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There’s not much more plain information this morning, but interpretations are bubbling forth like magma from the rock. Two schools of prophecy:
(1) The acrimony of her departure will make Lady Nina Bracewell-Smith more inclined to sell her shares to Alisher Usmanov, as a way of sticking it to the board members who marginalized her (the Cassandra/”I Have Seen The Future, And It Is Uzbek” school).
(2) Family duty and club loyalty will keep Lady Nina from betraying the interests of Arsenal by selling to a man the fans and owners despise; if she sells at all, it will be to The Acceptable Stan Kroenke (the Pangloss/”Such A Crop Of Hay As Never!” school).
Kroenke, the American billionaire who launched his own weak and insufficiently despotic attempt to take over the club before joining the board not long ago, emerges as the pivotal figure in much of this theorizing, with some Arsenal message boards and blogs asserting that he is already set to buy Lady Nina’s shares (and maybe Usmanov’s shares, too), and to own the club outright, with the board’s backing, by summer. (Insufficient nothing, in other words: an ounce of honey is worth a pound of tyranny.)
Abstruse evidence for this prediction includes former Arsenal chief executive David Dein’s September resignation from Red & White Holdings, Usmanov’s front company, which is seen as a sign that the club is slipping through Usmanov’s thick and hard-to-fit-between fingers.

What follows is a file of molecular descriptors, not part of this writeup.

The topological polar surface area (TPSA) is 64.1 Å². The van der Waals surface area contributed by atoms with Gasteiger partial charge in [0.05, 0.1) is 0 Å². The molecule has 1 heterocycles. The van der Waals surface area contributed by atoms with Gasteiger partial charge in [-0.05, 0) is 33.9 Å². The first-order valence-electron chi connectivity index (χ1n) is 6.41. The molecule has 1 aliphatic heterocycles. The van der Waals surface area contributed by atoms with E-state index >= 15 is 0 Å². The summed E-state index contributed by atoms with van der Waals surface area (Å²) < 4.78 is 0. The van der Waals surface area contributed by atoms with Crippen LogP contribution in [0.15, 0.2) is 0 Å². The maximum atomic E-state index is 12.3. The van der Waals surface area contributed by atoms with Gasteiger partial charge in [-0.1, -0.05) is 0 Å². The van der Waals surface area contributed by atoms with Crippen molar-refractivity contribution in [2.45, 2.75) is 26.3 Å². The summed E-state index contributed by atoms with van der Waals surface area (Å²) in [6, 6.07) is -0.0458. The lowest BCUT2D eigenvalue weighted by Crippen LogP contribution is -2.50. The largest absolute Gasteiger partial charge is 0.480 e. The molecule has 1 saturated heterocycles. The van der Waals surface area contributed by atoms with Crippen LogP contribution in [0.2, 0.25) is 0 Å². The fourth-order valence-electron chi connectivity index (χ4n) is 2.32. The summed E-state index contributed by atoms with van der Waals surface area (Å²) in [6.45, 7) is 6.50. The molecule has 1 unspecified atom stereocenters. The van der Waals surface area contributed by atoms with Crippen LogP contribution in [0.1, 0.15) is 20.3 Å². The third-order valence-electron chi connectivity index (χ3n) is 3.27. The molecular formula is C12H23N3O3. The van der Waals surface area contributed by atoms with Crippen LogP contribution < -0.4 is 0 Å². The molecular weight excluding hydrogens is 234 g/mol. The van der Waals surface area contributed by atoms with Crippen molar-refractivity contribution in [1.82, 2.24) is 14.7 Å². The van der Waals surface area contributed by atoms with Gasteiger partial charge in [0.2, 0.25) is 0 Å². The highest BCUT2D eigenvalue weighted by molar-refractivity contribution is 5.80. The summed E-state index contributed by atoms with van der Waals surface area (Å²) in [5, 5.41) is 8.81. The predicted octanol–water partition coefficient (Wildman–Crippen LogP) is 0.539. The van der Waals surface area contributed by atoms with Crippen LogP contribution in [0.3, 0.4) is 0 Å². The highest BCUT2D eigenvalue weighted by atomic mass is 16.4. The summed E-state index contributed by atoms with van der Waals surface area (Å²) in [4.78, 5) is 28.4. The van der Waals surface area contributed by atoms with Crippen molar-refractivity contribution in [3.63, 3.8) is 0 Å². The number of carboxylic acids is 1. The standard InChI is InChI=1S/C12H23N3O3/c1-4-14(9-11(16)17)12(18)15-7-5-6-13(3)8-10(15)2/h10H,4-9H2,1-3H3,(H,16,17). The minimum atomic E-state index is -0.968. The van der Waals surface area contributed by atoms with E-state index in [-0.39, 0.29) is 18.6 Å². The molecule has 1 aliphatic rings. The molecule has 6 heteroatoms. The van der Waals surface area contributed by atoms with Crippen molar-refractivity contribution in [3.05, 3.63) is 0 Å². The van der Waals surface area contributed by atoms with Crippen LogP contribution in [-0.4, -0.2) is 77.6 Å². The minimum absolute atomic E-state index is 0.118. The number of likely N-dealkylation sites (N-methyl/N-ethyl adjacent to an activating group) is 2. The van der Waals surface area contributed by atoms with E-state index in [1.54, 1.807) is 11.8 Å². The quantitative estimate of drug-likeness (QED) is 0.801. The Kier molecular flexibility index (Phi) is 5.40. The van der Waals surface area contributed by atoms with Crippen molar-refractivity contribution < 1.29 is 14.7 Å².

It’s always possible that Lady Nina has no intention of selling. But she was always, according to Arseblog, a reluctant participant in the lockdown agreement, and there’s the suggestion that the decline in the value of her share prices since it started was a factor in her strained relationship with the board.
In any case, the Telegraph describes her as “a dangerous enemy,” which is the sort of language I hope we’ll be getting more of as this story unfolds.
One figure I’m curious about in all this is Lady Nina’s husband, Sir Charles Bracewell-Smith, who presumably has moustaches that can be broken off and used for balm, like aloe plants. He’s the real heir of the Bracewell-Smith/Arsenal dynasty, and transferred his shares to Lady Nina in 2005 for reasons unknown to me. (I imagine a ballet chorus girl and a dry Edwardian reckoning.) He’s out of the picture, but does he wield in-the-wings influence? Or is he rusticating in Pisa with dubious gentlemen in oyster-colored gloves?
Are they merely drinking his sherry while advancing their own plans to seduce consumptive American heiresses? Or do they care about him as a person? Can he be restored to respectability before dissipation makes him an outcast at Eton? We shall see.
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by Brian Phillips · December 18, 2008[contact-form 5 'Email form']